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The 13th World Conference on Tobacco OR Health

Building capacity for a tobacco-free world

July 12-15, 2006, Washington, DC, USA

Thursday, July 13, 2006 - 12:00 PM

Is It Ethical to Be a Doctor and Smoker...or Why Doctors Must Get Involved in Tobacco Control?

Michel N. Daher, MD, FACS, Surgery- Saint George Hospital, Associate Professor of Surgery- University of Balamand, Achrafieh, Beirut, Lebanon

Objective: Doctors have a unique ability to help smokers to stop smoking

Methods: Concerning tobacco, for any doctor it is evident that: - Tobacco is the major health problem in our country and worldwide. - A lot of a doctor's time can be taken up dealing with patients who are suffering from smoking-induced disease or from exposure to other people's tobacco smoke (ETS). Getting involved in tobacco control, as an individual doctor or as part of an anti-smoking association, offers an unparalleled opportunity to address the big public health issue of our time.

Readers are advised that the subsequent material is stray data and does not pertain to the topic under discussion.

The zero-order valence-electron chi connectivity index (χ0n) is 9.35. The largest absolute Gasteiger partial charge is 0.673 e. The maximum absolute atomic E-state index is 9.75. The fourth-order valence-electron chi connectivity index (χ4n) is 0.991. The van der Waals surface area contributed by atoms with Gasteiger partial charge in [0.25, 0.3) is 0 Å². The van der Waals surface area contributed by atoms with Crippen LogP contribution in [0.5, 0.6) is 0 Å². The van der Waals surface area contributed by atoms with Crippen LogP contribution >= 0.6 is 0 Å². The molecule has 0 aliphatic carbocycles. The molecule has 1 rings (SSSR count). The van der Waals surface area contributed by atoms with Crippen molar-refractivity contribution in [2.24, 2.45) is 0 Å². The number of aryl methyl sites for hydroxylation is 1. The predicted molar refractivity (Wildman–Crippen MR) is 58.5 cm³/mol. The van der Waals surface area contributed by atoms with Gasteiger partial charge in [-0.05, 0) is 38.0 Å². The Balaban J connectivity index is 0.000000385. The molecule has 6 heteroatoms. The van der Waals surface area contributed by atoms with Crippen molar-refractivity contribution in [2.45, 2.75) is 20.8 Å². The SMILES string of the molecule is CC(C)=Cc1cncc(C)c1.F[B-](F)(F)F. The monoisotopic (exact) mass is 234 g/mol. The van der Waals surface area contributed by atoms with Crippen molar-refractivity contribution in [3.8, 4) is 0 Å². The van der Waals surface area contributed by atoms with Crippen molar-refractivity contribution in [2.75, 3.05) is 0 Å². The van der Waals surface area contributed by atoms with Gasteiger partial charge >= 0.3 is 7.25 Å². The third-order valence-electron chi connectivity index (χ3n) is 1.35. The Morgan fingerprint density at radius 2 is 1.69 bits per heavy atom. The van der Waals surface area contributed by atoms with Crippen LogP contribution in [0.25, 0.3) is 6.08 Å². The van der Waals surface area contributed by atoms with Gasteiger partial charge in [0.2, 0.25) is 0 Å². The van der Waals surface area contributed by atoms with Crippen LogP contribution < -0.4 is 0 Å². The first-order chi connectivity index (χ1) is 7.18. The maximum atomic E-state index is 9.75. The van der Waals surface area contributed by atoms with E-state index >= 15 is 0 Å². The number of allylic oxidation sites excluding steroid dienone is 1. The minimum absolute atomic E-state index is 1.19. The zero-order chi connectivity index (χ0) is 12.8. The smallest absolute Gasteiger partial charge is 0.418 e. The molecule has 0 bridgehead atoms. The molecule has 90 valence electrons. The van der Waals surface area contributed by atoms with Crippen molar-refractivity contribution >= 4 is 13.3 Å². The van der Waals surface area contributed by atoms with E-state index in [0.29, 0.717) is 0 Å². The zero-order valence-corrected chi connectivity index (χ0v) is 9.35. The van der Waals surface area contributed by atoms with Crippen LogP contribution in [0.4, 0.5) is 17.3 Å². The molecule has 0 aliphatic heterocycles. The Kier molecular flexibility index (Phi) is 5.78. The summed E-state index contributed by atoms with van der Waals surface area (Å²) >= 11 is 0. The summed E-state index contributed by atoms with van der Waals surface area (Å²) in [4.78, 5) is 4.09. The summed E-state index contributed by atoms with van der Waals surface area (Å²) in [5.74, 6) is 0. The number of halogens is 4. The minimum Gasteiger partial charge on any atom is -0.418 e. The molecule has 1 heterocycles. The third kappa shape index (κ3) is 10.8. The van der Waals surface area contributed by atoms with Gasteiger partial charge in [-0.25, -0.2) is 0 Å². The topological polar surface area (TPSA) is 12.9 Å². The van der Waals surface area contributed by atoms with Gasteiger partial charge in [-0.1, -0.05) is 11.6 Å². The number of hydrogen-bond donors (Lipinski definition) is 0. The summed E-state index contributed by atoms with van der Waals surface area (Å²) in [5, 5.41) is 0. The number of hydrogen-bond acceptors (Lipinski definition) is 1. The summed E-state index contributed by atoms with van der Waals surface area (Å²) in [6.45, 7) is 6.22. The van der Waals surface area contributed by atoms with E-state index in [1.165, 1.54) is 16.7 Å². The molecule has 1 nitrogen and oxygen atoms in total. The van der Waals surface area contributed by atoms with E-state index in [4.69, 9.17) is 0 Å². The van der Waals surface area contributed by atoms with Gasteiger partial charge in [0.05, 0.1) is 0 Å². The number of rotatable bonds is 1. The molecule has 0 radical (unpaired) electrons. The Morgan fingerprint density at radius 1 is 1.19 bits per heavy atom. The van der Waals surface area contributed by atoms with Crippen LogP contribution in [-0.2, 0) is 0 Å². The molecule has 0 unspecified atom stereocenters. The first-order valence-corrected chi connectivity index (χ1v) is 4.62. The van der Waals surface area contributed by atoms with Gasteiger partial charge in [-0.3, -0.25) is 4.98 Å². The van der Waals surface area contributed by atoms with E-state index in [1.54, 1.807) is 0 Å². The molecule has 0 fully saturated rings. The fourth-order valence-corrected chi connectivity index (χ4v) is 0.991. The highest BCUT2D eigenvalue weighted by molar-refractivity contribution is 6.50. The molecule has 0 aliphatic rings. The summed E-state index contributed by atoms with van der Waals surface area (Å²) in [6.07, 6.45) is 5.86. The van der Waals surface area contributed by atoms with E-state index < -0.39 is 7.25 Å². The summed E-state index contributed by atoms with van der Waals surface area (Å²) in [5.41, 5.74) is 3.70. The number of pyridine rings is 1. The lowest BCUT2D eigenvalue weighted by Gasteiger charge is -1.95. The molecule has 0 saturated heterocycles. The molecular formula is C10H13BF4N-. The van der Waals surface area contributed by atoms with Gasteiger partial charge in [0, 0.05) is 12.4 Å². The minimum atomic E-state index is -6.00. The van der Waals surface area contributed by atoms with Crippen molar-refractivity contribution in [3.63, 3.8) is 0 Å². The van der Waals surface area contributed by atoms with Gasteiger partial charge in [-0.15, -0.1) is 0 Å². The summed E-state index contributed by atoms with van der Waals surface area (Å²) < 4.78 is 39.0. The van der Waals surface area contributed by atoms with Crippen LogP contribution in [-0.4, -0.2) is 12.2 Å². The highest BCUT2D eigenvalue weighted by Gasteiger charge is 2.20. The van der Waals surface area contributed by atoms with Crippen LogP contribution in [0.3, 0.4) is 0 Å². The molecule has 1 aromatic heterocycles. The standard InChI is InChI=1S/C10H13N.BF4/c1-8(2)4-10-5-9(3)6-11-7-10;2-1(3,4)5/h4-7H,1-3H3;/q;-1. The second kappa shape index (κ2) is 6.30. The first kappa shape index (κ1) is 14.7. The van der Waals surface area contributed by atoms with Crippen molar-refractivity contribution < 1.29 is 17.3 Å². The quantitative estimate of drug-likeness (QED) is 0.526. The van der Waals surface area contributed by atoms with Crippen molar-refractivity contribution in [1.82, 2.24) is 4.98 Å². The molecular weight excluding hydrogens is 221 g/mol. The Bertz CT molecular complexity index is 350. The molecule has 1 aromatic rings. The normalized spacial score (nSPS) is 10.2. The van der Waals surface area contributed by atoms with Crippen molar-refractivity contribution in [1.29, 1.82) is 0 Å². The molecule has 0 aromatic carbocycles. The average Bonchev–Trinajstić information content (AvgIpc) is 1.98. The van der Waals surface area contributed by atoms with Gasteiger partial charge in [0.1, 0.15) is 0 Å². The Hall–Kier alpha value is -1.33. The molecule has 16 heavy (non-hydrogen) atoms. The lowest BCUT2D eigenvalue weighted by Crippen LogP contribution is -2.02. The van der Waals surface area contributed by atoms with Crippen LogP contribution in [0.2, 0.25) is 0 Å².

Results: Doctors have a unique ability to help smokers to stop smoking Many smokers want to stop smoking, and others may be receptive to encouragement to stop A brief intervention by a doctor has been shown to increase the chances that a smoker will successfully stop smoking Nicotine replacement therapy can increase the success rate of more dependent smokers; Doctors are regarded as the most reliable source of advice and information on health issues, and are exemplars to the rest of the community. Any smoking at all among doctors may strike a cynical outsider as evidence of hypocrisy when doctors seek to encourage the general public to quit. That's why we can ask: Is it still ethical to be a doctor and a smoker?

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